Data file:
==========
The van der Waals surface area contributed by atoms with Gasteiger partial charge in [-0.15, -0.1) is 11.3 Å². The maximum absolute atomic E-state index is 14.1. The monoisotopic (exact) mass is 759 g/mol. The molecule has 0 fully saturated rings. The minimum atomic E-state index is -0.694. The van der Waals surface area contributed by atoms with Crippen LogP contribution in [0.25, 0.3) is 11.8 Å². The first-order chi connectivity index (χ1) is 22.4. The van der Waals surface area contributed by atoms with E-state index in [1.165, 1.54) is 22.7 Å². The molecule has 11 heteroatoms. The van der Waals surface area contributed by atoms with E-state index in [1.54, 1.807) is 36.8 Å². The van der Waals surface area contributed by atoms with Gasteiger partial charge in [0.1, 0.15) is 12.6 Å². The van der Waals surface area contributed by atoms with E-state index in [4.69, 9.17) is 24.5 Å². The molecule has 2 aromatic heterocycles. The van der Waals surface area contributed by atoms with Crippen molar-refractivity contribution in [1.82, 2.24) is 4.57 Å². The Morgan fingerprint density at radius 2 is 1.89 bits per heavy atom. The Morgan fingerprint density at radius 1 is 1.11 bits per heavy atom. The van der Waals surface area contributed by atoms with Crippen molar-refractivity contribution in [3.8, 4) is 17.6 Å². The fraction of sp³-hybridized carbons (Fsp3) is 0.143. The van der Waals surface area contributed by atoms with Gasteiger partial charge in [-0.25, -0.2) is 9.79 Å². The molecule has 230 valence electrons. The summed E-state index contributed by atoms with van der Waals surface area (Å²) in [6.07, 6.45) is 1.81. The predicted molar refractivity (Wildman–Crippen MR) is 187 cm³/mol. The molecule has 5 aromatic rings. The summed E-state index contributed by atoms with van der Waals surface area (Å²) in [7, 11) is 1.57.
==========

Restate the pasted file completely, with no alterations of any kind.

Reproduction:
The van der Waals surface area contributed by atoms with Gasteiger partial charge in [-0.15, -0.1) is 11.3 Å². The maximum absolute atomic E-state index is 14.1. The monoisotopic (exact) mass is 759 g/mol. The molecule has 0 fully saturated rings. The minimum atomic E-state index is -0.694. The van der Waals surface area contributed by atoms with Crippen LogP contribution in [0.25, 0.3) is 11.8 Å². The first-order chi connectivity index (χ1) is 22.4. The van der Waals surface area contributed by atoms with E-state index in [1.165, 1.54) is 22.7 Å². The molecule has 11 heteroatoms. The van der Waals surface area contributed by atoms with E-state index in [1.54, 1.807) is 36.8 Å². The van der Waals surface area contributed by atoms with Gasteiger partial charge in [0.1, 0.15) is 12.6 Å². The van der Waals surface area contributed by atoms with E-state index in [4.69, 9.17) is 24.5 Å². The molecule has 2 aromatic heterocycles. The van der Waals surface area contributed by atoms with Crippen molar-refractivity contribution in [1.82, 2.24) is 4.57 Å². The Morgan fingerprint density at radius 2 is 1.89 bits per heavy atom. The Morgan fingerprint density at radius 1 is 1.11 bits per heavy atom. The van der Waals surface area contributed by atoms with Crippen molar-refractivity contribution in [3.8, 4) is 17.6 Å². The fraction of sp³-hybridized carbons (Fsp3) is 0.143. The van der Waals surface area contributed by atoms with Gasteiger partial charge in [-0.25, -0.2) is 9.79 Å². The molecule has 230 valence electrons. The summed E-state index contributed by atoms with van der Waals surface area (Å²) in [6.07, 6.45) is 1.81. The predicted molar refractivity (Wildman–Crippen MR) is 187 cm³/mol. The molecule has 5 aromatic rings. The summed E-state index contributed by atoms with van der Waals surface area (Å²) in [7, 11) is 1.57.